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The Limits of a Lawyer’s Duty to their Client

As many of you already know, Lawyers can be extremely useful in various situations. Some of the ways they can help you include writing your will, buying your first house, starting a civil claim for you, or even defending you in court. Lawyers are so helpful because they know the law, have experience in the field you require, and know how to navigate the legal system. Therefore, when you hire a Lawyer, you are asking them to use their knowledge and expertise to help protect or further your interest. This results in the Lawyer owing you a duty to act in your best interest.

However, one of the largest misconceptions about a Lawyer’s duty to their client, is that it is limitless. That is to say, clients sometimes feel that by hiring a Lawyer, the Lawyer is bound to do whatever the client requests, which is not the case. Although Lawyers are supposed to advocate for their client’s position, there are certain limits to this duty. Hiring a Lawyer is not the same as hiring a hit-man, regardless of the amount of money you pay them. Lawyers have to draw the line somewhere, which is reflected fairly clearly in the Code of Professional Conduct, written by the Law Society of Alberta. This Code sets out all the rules and regulations which all Albertan Lawyers are bound by. The purpose of these rules and limits on a Lawyers actions, is to protect the public interest.

Some examples of a Lawyer’s limits to representation are as follows:

  • Lawyers cannot lie for you - this would be against their professional duty to the law society. A Lawyers job is to uphold and help further the progress of the law. If they start lying to their counterparts or to the court, simply to get a hand up, then they are jeopardizing the fair administration of the law and could weaken public respect for the profession. Even simply misleading the court could be construed as breaking their duty to the legal profession. However, this is not meant to discourage clients from telling their Lawyer the full truth, since they are unable to do their job to the best of their ability unless they know the full facts and details of the case.
  • Lawyers cannot be unreasonable for you - this would bring discredit to the legal profession. Lawyers already have a fairly iffy reputation, which unfortunately, can sometimes be attributed back to their clients asking for unreasonable things. Being difficult simply for the joy of being difficult, or to cause the other party difficulty, is not supported by the legal profession. Having said that, playing hard ball during negotiations is a very useful tool for those lawyers who know how and when this is appropriate. However, being unreasonable and difficult when there is no purpose has a negative effect on a lawyer’s reputation.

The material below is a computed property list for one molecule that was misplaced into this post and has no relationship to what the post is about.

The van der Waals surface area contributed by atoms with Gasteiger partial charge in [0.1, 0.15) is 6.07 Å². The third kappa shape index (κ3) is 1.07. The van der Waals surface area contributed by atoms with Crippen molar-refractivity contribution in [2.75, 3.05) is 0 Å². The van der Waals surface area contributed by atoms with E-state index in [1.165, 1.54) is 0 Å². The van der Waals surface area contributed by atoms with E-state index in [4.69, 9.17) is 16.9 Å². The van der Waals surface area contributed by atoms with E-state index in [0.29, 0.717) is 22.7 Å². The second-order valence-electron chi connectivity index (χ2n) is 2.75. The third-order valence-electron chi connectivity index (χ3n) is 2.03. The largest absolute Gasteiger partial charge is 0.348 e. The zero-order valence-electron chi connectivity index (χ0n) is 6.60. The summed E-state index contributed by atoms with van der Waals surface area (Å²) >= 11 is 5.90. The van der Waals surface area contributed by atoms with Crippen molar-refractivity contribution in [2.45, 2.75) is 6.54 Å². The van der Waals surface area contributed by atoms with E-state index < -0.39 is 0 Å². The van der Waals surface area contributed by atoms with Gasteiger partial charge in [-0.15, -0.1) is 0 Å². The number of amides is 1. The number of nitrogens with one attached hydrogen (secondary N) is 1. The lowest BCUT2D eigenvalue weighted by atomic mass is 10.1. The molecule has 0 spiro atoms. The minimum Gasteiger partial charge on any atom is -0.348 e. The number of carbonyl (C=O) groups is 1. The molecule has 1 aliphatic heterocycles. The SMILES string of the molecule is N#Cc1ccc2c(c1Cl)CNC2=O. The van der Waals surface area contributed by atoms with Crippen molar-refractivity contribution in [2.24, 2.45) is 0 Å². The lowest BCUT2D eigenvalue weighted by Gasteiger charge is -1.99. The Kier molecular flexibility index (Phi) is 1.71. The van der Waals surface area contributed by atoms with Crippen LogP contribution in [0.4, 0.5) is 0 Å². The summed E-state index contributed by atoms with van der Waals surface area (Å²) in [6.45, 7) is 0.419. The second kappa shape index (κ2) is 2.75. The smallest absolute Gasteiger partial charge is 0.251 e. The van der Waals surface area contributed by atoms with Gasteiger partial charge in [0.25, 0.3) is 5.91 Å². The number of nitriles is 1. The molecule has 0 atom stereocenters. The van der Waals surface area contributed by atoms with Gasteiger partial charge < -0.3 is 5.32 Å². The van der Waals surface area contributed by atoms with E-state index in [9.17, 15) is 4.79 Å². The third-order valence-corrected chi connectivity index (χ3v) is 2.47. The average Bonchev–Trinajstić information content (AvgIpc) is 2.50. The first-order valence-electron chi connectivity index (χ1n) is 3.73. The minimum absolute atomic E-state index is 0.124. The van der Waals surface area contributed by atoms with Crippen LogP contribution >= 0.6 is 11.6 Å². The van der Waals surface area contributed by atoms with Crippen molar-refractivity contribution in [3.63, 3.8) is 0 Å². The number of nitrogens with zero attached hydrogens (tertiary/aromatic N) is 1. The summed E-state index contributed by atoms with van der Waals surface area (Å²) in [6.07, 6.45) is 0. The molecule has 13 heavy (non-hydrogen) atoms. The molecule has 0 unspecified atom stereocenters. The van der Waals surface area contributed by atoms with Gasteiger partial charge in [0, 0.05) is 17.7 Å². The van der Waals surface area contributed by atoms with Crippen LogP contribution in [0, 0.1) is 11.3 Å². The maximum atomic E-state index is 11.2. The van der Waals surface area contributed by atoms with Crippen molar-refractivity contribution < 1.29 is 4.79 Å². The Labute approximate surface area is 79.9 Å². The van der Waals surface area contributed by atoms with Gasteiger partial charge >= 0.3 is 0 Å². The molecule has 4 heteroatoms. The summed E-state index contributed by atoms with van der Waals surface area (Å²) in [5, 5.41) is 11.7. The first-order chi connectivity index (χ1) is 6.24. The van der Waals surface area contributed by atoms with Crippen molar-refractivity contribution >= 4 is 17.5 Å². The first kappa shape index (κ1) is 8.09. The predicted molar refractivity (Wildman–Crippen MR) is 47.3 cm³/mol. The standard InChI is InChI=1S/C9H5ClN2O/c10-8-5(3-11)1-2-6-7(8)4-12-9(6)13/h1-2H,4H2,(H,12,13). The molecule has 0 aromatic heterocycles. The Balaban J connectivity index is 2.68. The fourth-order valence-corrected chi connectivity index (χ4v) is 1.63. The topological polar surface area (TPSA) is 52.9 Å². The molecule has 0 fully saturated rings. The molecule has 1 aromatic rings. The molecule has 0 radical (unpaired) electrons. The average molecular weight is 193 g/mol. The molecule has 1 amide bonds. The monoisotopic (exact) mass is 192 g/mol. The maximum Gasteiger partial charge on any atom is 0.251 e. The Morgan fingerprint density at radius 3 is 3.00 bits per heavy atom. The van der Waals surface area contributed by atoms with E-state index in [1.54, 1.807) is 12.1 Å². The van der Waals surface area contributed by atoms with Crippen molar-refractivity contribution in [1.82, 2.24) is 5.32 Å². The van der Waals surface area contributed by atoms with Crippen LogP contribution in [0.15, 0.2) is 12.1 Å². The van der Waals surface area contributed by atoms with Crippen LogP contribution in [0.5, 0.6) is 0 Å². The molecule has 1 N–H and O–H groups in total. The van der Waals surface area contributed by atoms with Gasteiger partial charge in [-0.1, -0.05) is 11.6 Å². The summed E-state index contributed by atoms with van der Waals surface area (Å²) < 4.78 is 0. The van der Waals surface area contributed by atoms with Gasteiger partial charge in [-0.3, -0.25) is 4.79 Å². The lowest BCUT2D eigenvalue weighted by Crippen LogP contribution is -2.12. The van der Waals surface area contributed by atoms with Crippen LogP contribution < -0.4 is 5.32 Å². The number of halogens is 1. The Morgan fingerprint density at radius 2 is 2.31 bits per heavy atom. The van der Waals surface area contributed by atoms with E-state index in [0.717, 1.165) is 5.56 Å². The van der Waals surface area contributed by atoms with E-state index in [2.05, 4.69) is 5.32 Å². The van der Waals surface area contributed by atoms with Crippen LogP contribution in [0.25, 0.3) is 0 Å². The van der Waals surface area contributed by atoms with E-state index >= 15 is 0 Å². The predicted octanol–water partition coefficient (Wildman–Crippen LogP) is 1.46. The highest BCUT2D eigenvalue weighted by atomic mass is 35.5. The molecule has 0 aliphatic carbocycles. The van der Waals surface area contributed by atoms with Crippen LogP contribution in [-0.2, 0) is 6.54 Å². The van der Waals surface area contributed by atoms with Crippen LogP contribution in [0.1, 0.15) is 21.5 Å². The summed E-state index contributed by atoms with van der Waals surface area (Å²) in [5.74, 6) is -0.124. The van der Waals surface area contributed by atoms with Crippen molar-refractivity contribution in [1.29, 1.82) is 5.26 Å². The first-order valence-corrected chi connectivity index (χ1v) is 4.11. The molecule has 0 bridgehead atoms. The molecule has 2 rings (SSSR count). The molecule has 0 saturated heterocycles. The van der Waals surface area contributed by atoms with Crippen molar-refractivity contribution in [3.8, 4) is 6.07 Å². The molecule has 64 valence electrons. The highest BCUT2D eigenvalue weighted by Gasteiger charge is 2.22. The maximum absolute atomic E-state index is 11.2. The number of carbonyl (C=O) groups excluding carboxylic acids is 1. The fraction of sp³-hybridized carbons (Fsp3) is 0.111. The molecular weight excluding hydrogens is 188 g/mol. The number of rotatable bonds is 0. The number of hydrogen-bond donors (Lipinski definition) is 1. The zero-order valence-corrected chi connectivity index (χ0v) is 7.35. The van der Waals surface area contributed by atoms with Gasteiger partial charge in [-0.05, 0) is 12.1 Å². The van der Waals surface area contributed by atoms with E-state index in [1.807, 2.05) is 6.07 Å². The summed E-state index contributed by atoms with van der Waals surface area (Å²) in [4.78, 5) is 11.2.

• Lawyers cannot commit or assist you in committing a crime - this is a rule for obvious reasons. The primary purpose of the legal field is to uphold the justice of the law. Therefore, when a client asks a Lawyer to break the law, they are in essence asking them to go against their general beliefs and to compromise their ethics. In this type of situation, not only do Lawyers have a duty to refuse their client’s request, they also have a duty to withdraw their counsel if the client persists, and to inform the proper authorities of the potential crime if another person could be harmed.

Overall, although Lawyers are here to help you with your legal problems, they also have a duty to the courts, to the profession and to the general public. So please, do not put your Lawyer between a rock and a hard place by asking them to do things such as lie, be unreasonable or commit a crime. These types of requests force your Lawyer to choose between their duty to you as a client, and their duty to others, which could affect your ability to find good representation.

By Eryn J. Cunningham
October 4, 2011

Serving Central Alberta


This document is intended to be used for information purposes only.
Due to the ever changing nature of law, you should consult with one of our lawyers if you have specific legal questions.

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